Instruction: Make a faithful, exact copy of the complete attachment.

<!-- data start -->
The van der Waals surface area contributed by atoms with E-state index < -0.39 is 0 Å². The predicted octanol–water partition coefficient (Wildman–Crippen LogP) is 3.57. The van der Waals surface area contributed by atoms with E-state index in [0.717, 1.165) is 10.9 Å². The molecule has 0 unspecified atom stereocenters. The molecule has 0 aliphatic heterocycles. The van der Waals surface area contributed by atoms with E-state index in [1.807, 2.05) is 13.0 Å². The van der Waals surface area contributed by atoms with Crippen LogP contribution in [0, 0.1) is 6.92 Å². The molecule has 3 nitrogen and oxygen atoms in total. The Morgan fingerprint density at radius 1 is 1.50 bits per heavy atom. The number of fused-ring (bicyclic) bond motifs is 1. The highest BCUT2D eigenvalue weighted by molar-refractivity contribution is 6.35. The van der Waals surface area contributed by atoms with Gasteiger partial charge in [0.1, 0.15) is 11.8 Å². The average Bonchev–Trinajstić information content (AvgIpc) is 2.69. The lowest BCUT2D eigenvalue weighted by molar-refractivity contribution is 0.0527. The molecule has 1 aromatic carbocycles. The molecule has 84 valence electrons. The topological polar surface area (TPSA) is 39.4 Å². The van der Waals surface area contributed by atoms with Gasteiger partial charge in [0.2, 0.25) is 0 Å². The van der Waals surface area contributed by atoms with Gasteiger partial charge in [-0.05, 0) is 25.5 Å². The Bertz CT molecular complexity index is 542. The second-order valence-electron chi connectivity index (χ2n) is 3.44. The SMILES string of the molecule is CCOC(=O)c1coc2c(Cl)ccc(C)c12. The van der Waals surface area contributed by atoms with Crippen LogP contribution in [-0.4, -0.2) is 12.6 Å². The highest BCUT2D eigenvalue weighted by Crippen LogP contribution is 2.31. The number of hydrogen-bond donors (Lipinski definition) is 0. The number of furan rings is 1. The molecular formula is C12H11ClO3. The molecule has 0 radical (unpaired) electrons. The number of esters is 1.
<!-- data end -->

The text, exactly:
The van der Waals surface area contributed by atoms with E-state index < -0.39 is 0 Å². The predicted octanol–water partition coefficient (Wildman–Crippen LogP) is 3.57. The van der Waals surface area contributed by atoms with E-state index in [0.717, 1.165) is 10.9 Å². The molecule has 0 unspecified atom stereocenters. The molecule has 0 aliphatic heterocycles. The van der Waals surface area contributed by atoms with E-state index in [1.807, 2.05) is 13.0 Å². The van der Waals surface area contributed by atoms with Crippen LogP contribution in [0, 0.1) is 6.92 Å². The molecule has 3 nitrogen and oxygen atoms in total. The Morgan fingerprint density at radius 1 is 1.50 bits per heavy atom. The number of fused-ring (bicyclic) bond motifs is 1. The highest BCUT2D eigenvalue weighted by molar-refractivity contribution is 6.35. The van der Waals surface area contributed by atoms with Gasteiger partial charge in [0.1, 0.15) is 11.8 Å². The average Bonchev–Trinajstić information content (AvgIpc) is 2.69. The lowest BCUT2D eigenvalue weighted by molar-refractivity contribution is 0.0527. The molecule has 1 aromatic carbocycles. The molecule has 84 valence electrons. The topological polar surface area (TPSA) is 39.4 Å². The van der Waals surface area contributed by atoms with Gasteiger partial charge in [0.2, 0.25) is 0 Å². The van der Waals surface area contributed by atoms with Gasteiger partial charge in [-0.05, 0) is 25.5 Å². The Bertz CT molecular complexity index is 542. The second-order valence-electron chi connectivity index (χ2n) is 3.44. The SMILES string of the molecule is CCOC(=O)c1coc2c(Cl)ccc(C)c12. The van der Waals surface area contributed by atoms with Crippen LogP contribution in [-0.4, -0.2) is 12.6 Å². The highest BCUT2D eigenvalue weighted by Crippen LogP contribution is 2.31. The number of hydrogen-bond donors (Lipinski definition) is 0. The number of furan rings is 1. The molecular formula is C12H11ClO3. The molecule has 0 radical (unpaired) electrons. The number of esters is 1.